One of the things I found most attractive was the price. Free.

Tuesday, July 20, 2010

If you weigh more than 10 pounds......

I usually finish that with "I can't do anything for you". The weight limit is actually somewhat higher, but not much more than double unless you need an IV. I do know CPR, and I hope I'd remember how to do chest compressions with more than my thumbs should the need arise.

Years ago, when I was a fairly new nurse, I took a friend to the airport on a very hot summer day. We went to an extended parking lot and walked toward the bus which we planned to ride to the airport. As we rounded the back of the bus, we spotted the bus driver with her head on the concrete and her feet on the bottom step of the bus. I stood there with my mouth open until my friend slugged my shoulder and said, "You're a nurse, do something."

I sprung into action and determined that the bus driver was breathing and pink and, since we couldn't tell whether there were serious injuries, we shouldn't move her. Then I turned to my friend and said, "There's a radio on that bus. You're an engineer - your turn." Fortunately, the bus driver regained consciousness at that point and was able to call for assistance herself.

As I was telling this story to a friend recently, she glanced out the window of the restaurant where we were dining and noted the presence of an ambulance, commenting that she'd seen several others that day. Moments later, a contingent from the local EMS entered the restaurant and approached a nearby table where a patron was slumped over.

Yep. If you weigh more than 10 pounds, you might want to find a nurse with some actual adult experience if you're not feeling well. I can call 911 as fast as anyone, but I don't promise to notice that you're not actually napping when your eyes are closed.

Sunday, July 18, 2010

Physics lessons

One of the skills taught at the Mountain Man camp my son attended last week was the art of knife throwing. In addition to learning the proper way to throw a knife, he learned that if you don't do it quite right, the principle of equal and opposite reaction applies. Fortunately they were required to wear boots and he moves fast when faced with a rapidly returning knife. Didn't keep him from trying again until he got it right.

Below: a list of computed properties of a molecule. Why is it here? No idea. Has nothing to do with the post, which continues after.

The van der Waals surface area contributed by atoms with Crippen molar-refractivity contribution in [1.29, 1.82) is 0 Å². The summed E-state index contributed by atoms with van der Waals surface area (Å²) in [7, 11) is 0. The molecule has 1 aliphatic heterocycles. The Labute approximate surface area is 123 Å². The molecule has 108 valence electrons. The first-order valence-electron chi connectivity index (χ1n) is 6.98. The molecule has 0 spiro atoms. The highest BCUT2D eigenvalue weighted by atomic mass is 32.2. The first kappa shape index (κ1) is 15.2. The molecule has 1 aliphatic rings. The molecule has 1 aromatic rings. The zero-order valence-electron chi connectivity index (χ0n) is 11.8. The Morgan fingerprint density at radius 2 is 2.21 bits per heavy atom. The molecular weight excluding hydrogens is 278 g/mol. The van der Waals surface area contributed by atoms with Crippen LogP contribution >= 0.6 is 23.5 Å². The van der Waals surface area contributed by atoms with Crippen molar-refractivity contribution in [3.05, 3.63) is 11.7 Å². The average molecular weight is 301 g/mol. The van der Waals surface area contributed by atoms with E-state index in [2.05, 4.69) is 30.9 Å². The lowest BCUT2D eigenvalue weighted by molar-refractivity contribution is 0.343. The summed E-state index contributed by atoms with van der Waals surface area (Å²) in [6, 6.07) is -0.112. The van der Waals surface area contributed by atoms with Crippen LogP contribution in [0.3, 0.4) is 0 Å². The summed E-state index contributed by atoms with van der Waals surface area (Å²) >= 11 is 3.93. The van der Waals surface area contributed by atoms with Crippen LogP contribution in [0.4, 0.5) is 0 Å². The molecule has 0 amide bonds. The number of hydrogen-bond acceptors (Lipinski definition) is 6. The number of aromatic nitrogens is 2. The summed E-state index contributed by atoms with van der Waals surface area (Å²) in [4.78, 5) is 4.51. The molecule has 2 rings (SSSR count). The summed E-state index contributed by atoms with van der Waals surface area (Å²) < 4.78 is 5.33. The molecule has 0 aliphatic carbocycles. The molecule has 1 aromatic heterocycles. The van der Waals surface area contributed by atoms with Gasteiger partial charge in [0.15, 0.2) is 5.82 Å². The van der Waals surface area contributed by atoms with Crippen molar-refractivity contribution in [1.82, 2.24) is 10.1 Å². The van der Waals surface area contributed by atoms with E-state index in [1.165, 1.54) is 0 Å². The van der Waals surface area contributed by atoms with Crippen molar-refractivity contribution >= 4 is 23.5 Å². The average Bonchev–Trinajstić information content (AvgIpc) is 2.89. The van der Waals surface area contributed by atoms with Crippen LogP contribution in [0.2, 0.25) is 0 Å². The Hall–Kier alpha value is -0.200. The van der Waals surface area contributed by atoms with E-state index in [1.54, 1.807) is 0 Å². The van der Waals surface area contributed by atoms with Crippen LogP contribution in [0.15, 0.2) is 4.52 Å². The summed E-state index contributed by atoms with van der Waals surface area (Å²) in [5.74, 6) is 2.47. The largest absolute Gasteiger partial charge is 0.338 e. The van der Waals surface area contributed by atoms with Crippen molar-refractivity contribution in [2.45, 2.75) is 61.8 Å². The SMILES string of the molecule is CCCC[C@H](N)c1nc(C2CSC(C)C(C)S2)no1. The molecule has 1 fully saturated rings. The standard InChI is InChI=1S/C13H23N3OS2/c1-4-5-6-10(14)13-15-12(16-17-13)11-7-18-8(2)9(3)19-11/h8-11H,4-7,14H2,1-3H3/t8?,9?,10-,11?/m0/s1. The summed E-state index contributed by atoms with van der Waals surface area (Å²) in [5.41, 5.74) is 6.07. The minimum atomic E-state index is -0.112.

Tuesday, July 06, 2010

Summer Camp

My youngest son, a Life Scout, is heading off to BSA summer camp shortly. He's a little sad because he will again be at camp for his birthday. Only a little, because we celebrate the week before and the week after and again in August when his cousin comes to stay with us. That and he's looking forward to this particular high adventure camp. He's already completed all but one of the Eagle-required merit badges, so instead of working on traditional merit badges, he'll be living as the Mountain Men did in the 18th century. He'll learn blacksmithing, muzzle-loading riflery, wilderness survival and other useful skills. I'd predict that his favorite will the tomahawk and knife-throwing sessions, although shooting pretty much any firearm comes in a close second for him.

Thursday, April 15, 2010

Watch out for the quiet ones

My mom taught 9th grade general math for many years. As a math teacher, she had her choice of positions - and schools. She chose this particular school because she felt that she could make a difference there. Her justifiably high opinion of her teaching skills was part of that equation. The support of the no-nonsense administrators was the balance. She knew that any discipline problems would be dealt with promptly and effectively -- and with as much concern for the offender as possible.

She loved the school and the kids. They were nearly all from poverty-level homes and many of them lacked basic arithmetic skills. She chose to teach each one at his or her level - everything from first grade math facts to pre-algebra. She could control a class of 30-35 kids without ever raising her voice. Her students knew that she would not hesitate to send them to the office if they defied her - but that seldom happened.

One of her more trying students pushed the limits too far, using language completely unacceptable for the classroom.

When she ordered him to the office, he looked her in the eye and cheerfully announced, "You won't say that word out loud."

He paled as she lowered her voice and responded, "That's true, but I can write anything on paper."